If you have been reading about new technologies being integrated into mountain bikes in recent months, you have likely heard about the Syntace X-12 or another 142mm axle system in some form or another. There seems to be a cloud of mystery surrounding this new product in what it is, how it works and why it is better than the alternatives.
The hubs pictured above illustrate the two most common styles of hubs on the market today. The far left is a traditional 135mm width with a 9mm axle. This is the style of hub that a standard quick release wheel uses and is used on Cross Country and some All mountain bikes. The middle option is still a 135mm width but uses a 12mm axle. This increased diameter allows for the use of a stiffer, stronger and more secure axle. This style of hub is used in All Mountain and some Freeride bikes. Once we arrive at the far right image, this is the new 142mm x 12mm hub. This hub is 7mm wider than the other two hubs while sharing the 12mm axle with the middle option.
This image is comparing the 135mm to the 142mm axle. The first thing you will notice is that the latter is wider by 3.5mm on each side. The freehub body and hub shells however will line up identically between the two options. In some cases, the only different between these two hub sizes is a set of end caps. As a result, depending out which hub you are using, it may just be a matter of purchasing an adapter kit to make your existing wheels work in a 142mm dropout.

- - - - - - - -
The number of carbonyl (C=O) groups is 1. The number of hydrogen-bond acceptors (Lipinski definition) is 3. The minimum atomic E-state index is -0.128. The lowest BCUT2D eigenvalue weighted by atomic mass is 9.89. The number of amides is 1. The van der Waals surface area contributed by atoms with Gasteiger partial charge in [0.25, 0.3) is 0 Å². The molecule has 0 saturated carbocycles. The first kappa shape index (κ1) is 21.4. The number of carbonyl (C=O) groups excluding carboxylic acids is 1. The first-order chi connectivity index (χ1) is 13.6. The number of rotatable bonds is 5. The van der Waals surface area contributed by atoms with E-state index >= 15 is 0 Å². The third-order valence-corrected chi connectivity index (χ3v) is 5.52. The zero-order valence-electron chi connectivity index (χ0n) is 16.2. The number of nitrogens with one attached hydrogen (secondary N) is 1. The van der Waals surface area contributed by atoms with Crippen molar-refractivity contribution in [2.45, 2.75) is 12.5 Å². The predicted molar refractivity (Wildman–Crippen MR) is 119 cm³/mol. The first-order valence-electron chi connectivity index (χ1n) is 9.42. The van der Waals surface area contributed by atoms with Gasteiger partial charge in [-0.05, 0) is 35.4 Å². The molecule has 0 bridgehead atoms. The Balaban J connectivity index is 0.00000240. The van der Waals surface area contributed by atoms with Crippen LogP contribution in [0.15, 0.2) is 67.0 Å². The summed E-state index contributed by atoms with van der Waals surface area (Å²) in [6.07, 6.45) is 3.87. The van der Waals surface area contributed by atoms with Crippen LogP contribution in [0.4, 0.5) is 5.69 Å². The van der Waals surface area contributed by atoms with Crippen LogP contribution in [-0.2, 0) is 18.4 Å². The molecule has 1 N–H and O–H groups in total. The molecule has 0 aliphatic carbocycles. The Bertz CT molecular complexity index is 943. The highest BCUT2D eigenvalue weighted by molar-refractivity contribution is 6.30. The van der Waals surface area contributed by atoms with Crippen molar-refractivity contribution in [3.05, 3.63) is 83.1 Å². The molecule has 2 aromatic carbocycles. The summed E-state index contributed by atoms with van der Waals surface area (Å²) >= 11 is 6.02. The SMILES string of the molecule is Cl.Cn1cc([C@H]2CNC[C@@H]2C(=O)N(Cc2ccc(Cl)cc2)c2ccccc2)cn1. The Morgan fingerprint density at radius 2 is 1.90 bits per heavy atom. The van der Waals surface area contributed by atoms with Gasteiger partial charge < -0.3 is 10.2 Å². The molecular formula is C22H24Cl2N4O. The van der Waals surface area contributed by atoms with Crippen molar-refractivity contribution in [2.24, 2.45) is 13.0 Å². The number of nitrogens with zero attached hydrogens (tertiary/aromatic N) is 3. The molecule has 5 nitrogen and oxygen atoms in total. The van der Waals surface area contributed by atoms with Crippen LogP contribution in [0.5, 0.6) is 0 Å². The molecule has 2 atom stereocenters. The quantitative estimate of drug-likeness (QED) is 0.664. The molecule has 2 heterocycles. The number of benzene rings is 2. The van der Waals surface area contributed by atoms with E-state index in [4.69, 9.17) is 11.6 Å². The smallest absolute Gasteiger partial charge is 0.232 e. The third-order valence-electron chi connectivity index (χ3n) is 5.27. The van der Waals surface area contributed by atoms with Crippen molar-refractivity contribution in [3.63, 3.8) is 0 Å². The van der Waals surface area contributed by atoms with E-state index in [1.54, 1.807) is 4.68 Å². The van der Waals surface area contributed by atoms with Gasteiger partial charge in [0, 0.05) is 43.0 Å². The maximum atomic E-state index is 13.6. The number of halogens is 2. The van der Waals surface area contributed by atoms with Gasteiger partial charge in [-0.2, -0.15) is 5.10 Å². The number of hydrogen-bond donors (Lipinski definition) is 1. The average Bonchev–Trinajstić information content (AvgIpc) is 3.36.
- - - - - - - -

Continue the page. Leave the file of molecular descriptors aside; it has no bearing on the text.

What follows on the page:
This 3.5mm that has been added to each side of the axle does not actually affect the spacing of the cassette or brake rotor in the frame. Instead, hub caps are inset into the frame. This inset acts as a guide for installing the rear wheel while increasing the contact patch of the hub to the frame. While a traditional clamping style pinches the axle between the dropouts, this new system allows for a much stronger, stiffer and lighter clamping mechanism. It should also be mentioned that not all 142mm systems are created equal. While 142mm is stiffer than a standard 135mm axle, many of the real benefits come out of the Syntace X-12 conical clamping mechanism. This gets fairly technical so for full details on how Syntace improves axial and radial clamping, head over to syntace.com.
The second aspect of the Sytace system that offers great improvement over other styles is a the utilization of a new type of derailleur hanger. In this system the frame’s rear axle pinch-bolt serves a second purpose as the derailleur hanger fixing bolt.
The derailleur hanger fixing bolt mounts downward through the frame and into the derailleur hanger. In this design, an impact which would break a traditional hanger, will instead sheer the bolt leaving the hanger intact. This is accomplished by designing a breaking point in the bolt (between the threaded sections) which breaks at a calculated force which is less than that of your expensive derailleur.
To make a repair in such a circumstance one must simply remove the broken bolt using a 3mm allen key and replace the bolt with the spare that comes on every Syntace equipped Norco mountain bike. It is important to note that although this is the frame’s axle pinch bolt as well – upon breaking, the integrity of the rear wheel will not be affected in any way. The rear wheel will remain secure.
The result of Syntace is a stiffer, stronger, lighter and more reliable rear wheel and drivetrain. Utilizing the Syntace X-12 system offers a number of benefits with nearly no downfall. The fact that many traditional 135×12 hubs can be converted to 142mm means that expenditure is minimal but all the benefits of the system can be realized. When you are out shopping for your next bike, keep Syntace in mind; it is here to stay.